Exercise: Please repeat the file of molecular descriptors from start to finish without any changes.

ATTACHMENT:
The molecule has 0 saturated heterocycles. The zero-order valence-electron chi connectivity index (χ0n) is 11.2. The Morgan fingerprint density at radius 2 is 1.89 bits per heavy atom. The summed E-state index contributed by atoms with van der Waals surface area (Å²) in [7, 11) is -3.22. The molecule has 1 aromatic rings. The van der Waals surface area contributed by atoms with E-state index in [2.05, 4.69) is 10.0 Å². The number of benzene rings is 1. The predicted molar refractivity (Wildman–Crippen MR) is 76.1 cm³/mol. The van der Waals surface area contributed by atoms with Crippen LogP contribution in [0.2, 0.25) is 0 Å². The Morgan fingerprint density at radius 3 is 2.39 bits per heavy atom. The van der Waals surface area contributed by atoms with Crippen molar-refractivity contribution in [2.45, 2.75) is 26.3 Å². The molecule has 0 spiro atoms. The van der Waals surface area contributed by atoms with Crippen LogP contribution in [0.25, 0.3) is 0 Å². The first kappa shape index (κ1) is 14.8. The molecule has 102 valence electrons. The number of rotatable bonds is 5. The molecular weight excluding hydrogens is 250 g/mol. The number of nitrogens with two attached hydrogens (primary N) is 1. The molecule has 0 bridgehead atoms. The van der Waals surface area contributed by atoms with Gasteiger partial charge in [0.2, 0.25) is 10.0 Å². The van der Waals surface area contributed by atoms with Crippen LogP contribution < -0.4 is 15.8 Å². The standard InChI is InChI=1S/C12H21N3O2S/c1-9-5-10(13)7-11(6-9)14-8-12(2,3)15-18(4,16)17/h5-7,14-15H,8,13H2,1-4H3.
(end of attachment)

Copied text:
The molecule has 0 saturated heterocycles. The zero-order valence-electron chi connectivity index (χ0n) is 11.2. The Morgan fingerprint density at radius 2 is 1.89 bits per heavy atom. The summed E-state index contributed by atoms with van der Waals surface area (Å²) in [7, 11) is -3.22. The molecule has 1 aromatic rings. The van der Waals surface area contributed by atoms with E-state index in [2.05, 4.69) is 10.0 Å². The number of benzene rings is 1. The predicted molar refractivity (Wildman–Crippen MR) is 76.1 cm³/mol. The van der Waals surface area contributed by atoms with Crippen LogP contribution in [0.2, 0.25) is 0 Å². The Morgan fingerprint density at radius 3 is 2.39 bits per heavy atom. The van der Waals surface area contributed by atoms with Crippen molar-refractivity contribution in [2.45, 2.75) is 26.3 Å². The molecule has 0 spiro atoms. The van der Waals surface area contributed by atoms with Crippen LogP contribution in [0.25, 0.3) is 0 Å². The first kappa shape index (κ1) is 14.8. The molecule has 102 valence electrons. The number of rotatable bonds is 5. The molecular weight excluding hydrogens is 250 g/mol. The number of nitrogens with two attached hydrogens (primary N) is 1. The molecule has 0 bridgehead atoms. The van der Waals surface area contributed by atoms with Gasteiger partial charge in [0.2, 0.25) is 10.0 Å². The van der Waals surface area contributed by atoms with Crippen LogP contribution < -0.4 is 15.8 Å². The standard InChI is InChI=1S/C12H21N3O2S/c1-9-5-10(13)7-11(6-9)14-8-12(2,3)15-18(4,16)17/h5-7,14-15H,8,13H2,1-4H3.